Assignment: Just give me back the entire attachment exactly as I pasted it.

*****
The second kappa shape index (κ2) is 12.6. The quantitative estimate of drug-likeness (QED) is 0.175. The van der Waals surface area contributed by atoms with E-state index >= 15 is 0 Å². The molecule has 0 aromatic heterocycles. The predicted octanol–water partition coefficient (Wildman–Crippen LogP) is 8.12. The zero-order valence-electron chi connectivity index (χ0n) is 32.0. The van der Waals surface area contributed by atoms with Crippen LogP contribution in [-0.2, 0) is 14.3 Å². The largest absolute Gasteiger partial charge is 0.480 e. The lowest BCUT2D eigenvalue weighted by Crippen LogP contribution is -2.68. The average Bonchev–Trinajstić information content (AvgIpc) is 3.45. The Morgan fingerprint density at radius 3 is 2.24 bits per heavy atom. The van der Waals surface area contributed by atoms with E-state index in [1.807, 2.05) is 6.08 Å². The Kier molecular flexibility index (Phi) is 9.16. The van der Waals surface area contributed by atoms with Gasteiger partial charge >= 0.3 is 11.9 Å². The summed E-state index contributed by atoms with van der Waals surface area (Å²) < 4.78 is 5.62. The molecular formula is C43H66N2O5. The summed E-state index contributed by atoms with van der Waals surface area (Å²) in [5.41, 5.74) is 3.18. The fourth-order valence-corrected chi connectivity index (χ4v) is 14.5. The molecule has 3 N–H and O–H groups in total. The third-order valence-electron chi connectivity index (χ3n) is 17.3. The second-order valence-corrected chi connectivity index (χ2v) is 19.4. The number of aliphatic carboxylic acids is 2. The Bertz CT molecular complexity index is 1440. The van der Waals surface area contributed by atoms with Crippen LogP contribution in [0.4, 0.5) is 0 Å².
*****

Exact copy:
The second kappa shape index (κ2) is 12.6. The quantitative estimate of drug-likeness (QED) is 0.175. The van der Waals surface area contributed by atoms with E-state index >= 15 is 0 Å². The molecule has 0 aromatic heterocycles. The predicted octanol–water partition coefficient (Wildman–Crippen LogP) is 8.12. The zero-order valence-electron chi connectivity index (χ0n) is 32.0. The van der Waals surface area contributed by atoms with Crippen LogP contribution in [-0.2, 0) is 14.3 Å². The largest absolute Gasteiger partial charge is 0.480 e. The lowest BCUT2D eigenvalue weighted by Crippen LogP contribution is -2.68. The average Bonchev–Trinajstić information content (AvgIpc) is 3.45. The Morgan fingerprint density at radius 3 is 2.24 bits per heavy atom. The van der Waals surface area contributed by atoms with E-state index in [1.807, 2.05) is 6.08 Å². The Kier molecular flexibility index (Phi) is 9.16. The van der Waals surface area contributed by atoms with Gasteiger partial charge >= 0.3 is 11.9 Å². The summed E-state index contributed by atoms with van der Waals surface area (Å²) < 4.78 is 5.62. The molecular formula is C43H66N2O5. The summed E-state index contributed by atoms with van der Waals surface area (Å²) in [5.41, 5.74) is 3.18. The fourth-order valence-corrected chi connectivity index (χ4v) is 14.5. The molecule has 3 N–H and O–H groups in total. The third-order valence-electron chi connectivity index (χ3n) is 17.3. The second-order valence-corrected chi connectivity index (χ2v) is 19.4. The number of aliphatic carboxylic acids is 2. The Bertz CT molecular complexity index is 1440. The van der Waals surface area contributed by atoms with Crippen LogP contribution in [0.4, 0.5) is 0 Å².